University academics and Advanced Material Development (AMD) are working with Quantum Physics researchers, sociologists at the University of Sussex Business School digit centre and Walmart to understand how more environmentally-friendly radio-frequency identification (RFID) tags are developed, implemented and affect employment in the retail sector.

Materials scientist Professor Alan Dalton and his team have created an alternative to metal tags on clothing and food by developing antennas based on graphene inks which can be printed onto paper creating a sustainable solution to an essential part of the retail supply chain.

As part of the project, social sciences and management studies academics from the Digit Centre at the University of Sussex Business School will examine the learning process from product development to implementation and its impact on labour requirements and productivity.

Professor Alan Dalton from the School of Mathematical and Physical Sciences at the University of Sussex said: "The nanotech ink we create in our lab has loads of important, sustainable applications.

"We're excited that our world-leading research has paved the way for Walmart and other retailers to bin metal-dependent tags and replace them with our much more eco-friendly answer.

"There's no need now for the old fashioned supermarket tags of the past to populate landfill sites." The global RFID market was estimated to be worth US$11bn in 2018, and is predicted to increase to US$13.4bn by 2022.

Graphene-based nanomaterial inks, where the individual components are invisible to the human eye, have been developed as coatings which could replace metals in RFID systems and which can be applied to a range of surfaces using commercial printing techniques such as ink-jet, screen and flexographic.

The capability of the inks are also being expanded through the application of a quantum microscope - developed and constructed by the Sussex Programme for Quantum Research.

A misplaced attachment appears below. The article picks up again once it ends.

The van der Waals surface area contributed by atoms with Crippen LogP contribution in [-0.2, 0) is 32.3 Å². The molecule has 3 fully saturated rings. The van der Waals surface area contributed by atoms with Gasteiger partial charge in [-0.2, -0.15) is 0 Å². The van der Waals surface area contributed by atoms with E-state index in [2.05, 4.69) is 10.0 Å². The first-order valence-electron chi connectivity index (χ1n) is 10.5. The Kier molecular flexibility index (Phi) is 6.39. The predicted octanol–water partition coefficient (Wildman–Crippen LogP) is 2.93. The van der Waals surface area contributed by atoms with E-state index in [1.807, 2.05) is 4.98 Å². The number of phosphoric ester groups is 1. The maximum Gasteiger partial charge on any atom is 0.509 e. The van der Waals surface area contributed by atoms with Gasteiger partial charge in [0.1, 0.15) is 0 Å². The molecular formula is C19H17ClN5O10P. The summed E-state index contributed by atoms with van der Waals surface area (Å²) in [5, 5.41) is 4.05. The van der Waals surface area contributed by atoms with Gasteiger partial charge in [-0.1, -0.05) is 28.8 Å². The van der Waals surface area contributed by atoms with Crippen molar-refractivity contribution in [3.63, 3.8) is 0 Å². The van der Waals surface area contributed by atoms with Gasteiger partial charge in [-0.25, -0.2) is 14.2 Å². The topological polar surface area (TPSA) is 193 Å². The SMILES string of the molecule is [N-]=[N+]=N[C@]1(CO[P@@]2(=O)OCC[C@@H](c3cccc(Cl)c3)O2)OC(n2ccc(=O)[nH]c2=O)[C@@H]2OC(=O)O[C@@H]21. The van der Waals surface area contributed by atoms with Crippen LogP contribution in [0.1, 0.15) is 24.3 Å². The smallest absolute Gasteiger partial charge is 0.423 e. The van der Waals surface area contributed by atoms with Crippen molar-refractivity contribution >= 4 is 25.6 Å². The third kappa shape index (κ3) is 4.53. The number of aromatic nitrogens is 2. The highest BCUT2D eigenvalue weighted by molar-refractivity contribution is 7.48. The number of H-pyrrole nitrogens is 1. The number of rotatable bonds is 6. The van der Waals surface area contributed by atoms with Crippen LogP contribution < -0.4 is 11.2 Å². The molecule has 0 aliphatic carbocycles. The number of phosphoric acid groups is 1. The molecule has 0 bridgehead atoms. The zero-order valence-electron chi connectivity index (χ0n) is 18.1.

John Lee, CEO of AMD, said: "Our work at Sussex in the field of highly conductive inks has partly been driven by demands from the retail industry searching for a sustainable solution in the replacement of metal content in RFID antennas.

"We are continuing to improve our technology for our partners in this space, with a possible large scale print trial this year, and the opportunity to work with a company with the global impact and sustainability reputation of Walmart is a substantial boost and support of the need for us."

AMD has recently announced a £1.5m equity funding round as the company further extends its nanomaterial research and development operations. It will also support its government and industry partnerships in Europe and the US.

Professor Jackie O'Reilly, Co-Director for the new Digital Futures at Work Research Centre at the University of Sussex Business School, said: "The potential for this technology is huge.

"Implementation of RFID systems can transform supply chain efficiencies for large companies with complex supplier bases and can significantly reduce inventory count time from hundreds to a handful of hours.

"While this is hugely beneficial for companies, there is clearly the potential for huge consequences on employment rates, worker satisfaction and wellbeing that need to be adequately investigated.

"This is a unique opportunity to work with brilliant physics researchers to understand their world and what they create; to understand how these hard core science ideas are exported into the business world; and to understand how these?decisions?affect the way work is constructed and what kinds of jobs people get as a result of major companies adopting these new technologies."

Tags:  Advanced Material Development  Alan Dalton  biomaterials  Graphene  John Lee  nanomaterials  RFID  University of Sussex